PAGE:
When the dust finally settled over the grey Manhattan sky, the 2,997 mostly civilian lives lost on September 11, 2001 would be avenged over the next twenty plus years. The so-called war on terror became the longest war in American history, coming at an additional cost to American and allied military personnel. An estimated 2,298 US military troops, 1,145 allied troops, and approximately 3,900 US contractors would perish in the military response. If you are keeping score, though, the justice brought to the enemies would inflict approximately 156,000 deaths in Afghanistan and Pakistan—and an additional 249,000 deaths in Iraq, for a grand total of 405,000 people in three countries. Of those, according to the Watson Institute of International & Public Affairs at Brown University, approximately 280,000 were civilians. A lesson was definitely learned in the Middle East and surrounding regions.

The war on terror has been a permanent fixture in our Western psyche for over two decades. It’s shaped our discourse and altered our perceptions. This is really the undercurrent that contextualized the pub conversation which prompted my pontification here. From the othering of people from far-away lands to the contemporary policy of North American immigration bringing mostly brown faces to its shores, there’s a lot for us to unpack. The reality is our world is changing, the shades around us darkening, the culture shifting and, let’s face it, that makes some people feel very uncomfortable. From these circumstances rise the perfect conditions to incubate tribalism and build up the walls, ideologically in some places and manifested differently in others. Those men did not like the politics of that effeminate head of state who did not represent them. He was undoubtedly an other!

The history of democracy goes all the way back to ancient world, from Sumer to India and from the Greeks to the Romans, all the way until its resurgence during the enlightenment. Yet after traversing this vast expanse of time and space, we seem to have lost the kernel that makes it worth maintaining. And we see this clearly when we hear people say, “I don’t read non-fiction, who has time for all that history stuff, live in the moment baby!” But what does this have to do with these two men in the pub? Well, as their conversation continued, and I couldn’t help eavesdropping, they pulled out all the chart toppers” “Libtards,” “commies,” “turban-wearing politicians using TikTok as a platform” and “the 5% hijacked by those extremists who split the vote but do have somewhat of a point.” That PM who represents those “others” who are not really Canadian makes it impossible to voice thoughts openly because freedom is being threatened; and also the AR15 is an ideal choice for deer hunting, you know? Although if I’m being honest here, my favourite had to be the one about us only needing one party.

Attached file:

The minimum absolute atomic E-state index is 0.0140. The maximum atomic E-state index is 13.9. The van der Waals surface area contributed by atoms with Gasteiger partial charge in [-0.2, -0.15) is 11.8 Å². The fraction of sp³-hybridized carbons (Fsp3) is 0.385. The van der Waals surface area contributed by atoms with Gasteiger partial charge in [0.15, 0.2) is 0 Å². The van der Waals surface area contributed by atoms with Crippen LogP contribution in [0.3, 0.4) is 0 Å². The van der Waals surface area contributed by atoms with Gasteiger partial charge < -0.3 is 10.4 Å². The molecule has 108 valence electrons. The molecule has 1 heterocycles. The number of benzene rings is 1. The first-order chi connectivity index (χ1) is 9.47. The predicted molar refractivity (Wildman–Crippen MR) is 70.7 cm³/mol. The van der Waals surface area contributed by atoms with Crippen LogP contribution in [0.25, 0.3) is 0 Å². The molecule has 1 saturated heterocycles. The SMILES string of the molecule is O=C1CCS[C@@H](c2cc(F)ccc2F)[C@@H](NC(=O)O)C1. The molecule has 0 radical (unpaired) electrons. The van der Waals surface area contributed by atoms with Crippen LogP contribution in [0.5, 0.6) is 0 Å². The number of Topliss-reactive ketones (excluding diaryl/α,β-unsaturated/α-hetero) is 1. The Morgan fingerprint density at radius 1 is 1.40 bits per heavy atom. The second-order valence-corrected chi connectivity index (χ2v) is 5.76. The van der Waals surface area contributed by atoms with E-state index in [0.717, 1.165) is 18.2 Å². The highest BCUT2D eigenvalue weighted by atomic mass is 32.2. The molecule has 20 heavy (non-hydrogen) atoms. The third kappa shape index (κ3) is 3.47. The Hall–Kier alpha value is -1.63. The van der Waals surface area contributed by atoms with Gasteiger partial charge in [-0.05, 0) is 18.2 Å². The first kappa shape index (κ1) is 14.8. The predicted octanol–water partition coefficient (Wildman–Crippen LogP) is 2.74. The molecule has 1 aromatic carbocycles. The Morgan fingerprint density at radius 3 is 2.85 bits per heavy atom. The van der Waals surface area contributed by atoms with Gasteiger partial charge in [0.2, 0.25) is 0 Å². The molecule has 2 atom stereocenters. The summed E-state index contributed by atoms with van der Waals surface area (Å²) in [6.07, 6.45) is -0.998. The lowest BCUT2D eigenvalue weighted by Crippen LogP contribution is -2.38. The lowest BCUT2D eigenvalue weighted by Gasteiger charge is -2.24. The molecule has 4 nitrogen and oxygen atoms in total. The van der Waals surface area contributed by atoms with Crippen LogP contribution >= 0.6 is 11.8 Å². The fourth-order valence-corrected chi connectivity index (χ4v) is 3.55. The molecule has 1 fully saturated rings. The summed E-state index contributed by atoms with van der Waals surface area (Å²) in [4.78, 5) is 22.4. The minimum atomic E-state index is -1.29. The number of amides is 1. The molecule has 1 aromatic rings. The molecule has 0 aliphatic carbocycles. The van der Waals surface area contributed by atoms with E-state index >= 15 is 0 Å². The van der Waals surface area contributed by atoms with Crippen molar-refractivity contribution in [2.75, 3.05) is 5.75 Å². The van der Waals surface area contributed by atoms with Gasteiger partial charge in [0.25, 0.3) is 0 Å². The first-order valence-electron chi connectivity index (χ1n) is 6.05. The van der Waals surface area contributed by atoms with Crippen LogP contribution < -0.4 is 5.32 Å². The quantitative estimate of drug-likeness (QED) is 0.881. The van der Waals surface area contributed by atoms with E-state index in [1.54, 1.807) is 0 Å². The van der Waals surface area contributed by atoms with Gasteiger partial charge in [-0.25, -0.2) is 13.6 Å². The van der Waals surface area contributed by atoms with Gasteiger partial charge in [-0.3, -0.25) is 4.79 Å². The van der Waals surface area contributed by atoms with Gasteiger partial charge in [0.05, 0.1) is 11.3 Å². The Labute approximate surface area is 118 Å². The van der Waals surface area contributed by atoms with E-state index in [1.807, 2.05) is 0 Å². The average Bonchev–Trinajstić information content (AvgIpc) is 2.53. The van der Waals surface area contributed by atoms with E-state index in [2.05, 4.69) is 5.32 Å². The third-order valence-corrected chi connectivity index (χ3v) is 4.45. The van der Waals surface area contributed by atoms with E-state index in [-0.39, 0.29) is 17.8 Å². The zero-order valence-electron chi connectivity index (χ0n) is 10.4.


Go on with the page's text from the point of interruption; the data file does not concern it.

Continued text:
To be clear, the conversation could as easily have included commentary about country bumpkins colluding with the folks in the one percentile. About misogyny and the need to get “woke”, the out-of-touch traditionalists of gender and white hegemony. Somehow all of it culminating in the need to have one, just one, party so no one had to deal with these hold outs from a by-gone era. I guess I’m saying that left or right, up or down, the ticket there is enough tribalism to go around. It turns out everyone is always right inside their echo chambers, surrounded by like-minded friends and allies. All fighting the clear and present danger lurking around the corner by the “others”.